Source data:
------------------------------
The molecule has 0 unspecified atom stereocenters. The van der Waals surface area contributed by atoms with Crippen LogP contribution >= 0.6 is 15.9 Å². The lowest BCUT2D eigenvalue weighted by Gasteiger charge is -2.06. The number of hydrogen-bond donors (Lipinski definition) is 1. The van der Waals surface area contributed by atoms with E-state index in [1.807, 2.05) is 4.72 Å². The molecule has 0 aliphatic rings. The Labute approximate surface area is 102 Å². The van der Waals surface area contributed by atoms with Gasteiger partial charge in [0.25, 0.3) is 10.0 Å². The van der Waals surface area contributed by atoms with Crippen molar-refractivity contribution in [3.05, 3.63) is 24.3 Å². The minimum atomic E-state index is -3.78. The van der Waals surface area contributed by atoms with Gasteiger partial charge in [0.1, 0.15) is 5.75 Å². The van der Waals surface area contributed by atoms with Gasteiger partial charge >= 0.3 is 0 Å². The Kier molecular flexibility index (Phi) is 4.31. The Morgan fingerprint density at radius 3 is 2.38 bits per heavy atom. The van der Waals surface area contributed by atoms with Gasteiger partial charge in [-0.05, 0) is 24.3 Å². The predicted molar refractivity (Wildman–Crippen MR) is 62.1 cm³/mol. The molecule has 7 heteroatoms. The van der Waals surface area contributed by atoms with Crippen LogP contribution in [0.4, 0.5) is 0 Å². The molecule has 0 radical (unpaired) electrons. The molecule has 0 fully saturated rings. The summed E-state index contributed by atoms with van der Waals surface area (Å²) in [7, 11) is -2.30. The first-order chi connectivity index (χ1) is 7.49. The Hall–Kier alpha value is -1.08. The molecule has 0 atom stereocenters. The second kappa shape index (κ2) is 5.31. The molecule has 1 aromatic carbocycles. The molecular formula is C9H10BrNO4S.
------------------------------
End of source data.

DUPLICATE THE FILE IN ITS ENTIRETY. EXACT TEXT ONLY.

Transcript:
The molecule has 0 unspecified atom stereocenters. The van der Waals surface area contributed by atoms with Crippen LogP contribution >= 0.6 is 15.9 Å². The lowest BCUT2D eigenvalue weighted by Gasteiger charge is -2.06. The number of hydrogen-bond donors (Lipinski definition) is 1. The van der Waals surface area contributed by atoms with E-state index in [1.807, 2.05) is 4.72 Å². The molecule has 0 aliphatic rings. The Labute approximate surface area is 102 Å². The van der Waals surface area contributed by atoms with Gasteiger partial charge in [0.25, 0.3) is 10.0 Å². The van der Waals surface area contributed by atoms with Crippen molar-refractivity contribution in [3.05, 3.63) is 24.3 Å². The minimum atomic E-state index is -3.78. The van der Waals surface area contributed by atoms with Gasteiger partial charge in [0.1, 0.15) is 5.75 Å². The van der Waals surface area contributed by atoms with Gasteiger partial charge >= 0.3 is 0 Å². The Kier molecular flexibility index (Phi) is 4.31. The Morgan fingerprint density at radius 3 is 2.38 bits per heavy atom. The van der Waals surface area contributed by atoms with Gasteiger partial charge in [-0.05, 0) is 24.3 Å². The predicted molar refractivity (Wildman–Crippen MR) is 62.1 cm³/mol. The molecule has 7 heteroatoms. The van der Waals surface area contributed by atoms with Crippen LogP contribution in [0.4, 0.5) is 0 Å². The molecule has 0 radical (unpaired) electrons. The molecule has 0 fully saturated rings. The summed E-state index contributed by atoms with van der Waals surface area (Å²) in [7, 11) is -2.30. The first-order chi connectivity index (χ1) is 7.49. The Hall–Kier alpha value is -1.08. The molecule has 0 atom stereocenters. The second kappa shape index (κ2) is 5.31. The molecule has 1 aromatic carbocycles. The molecular formula is C9H10BrNO4S.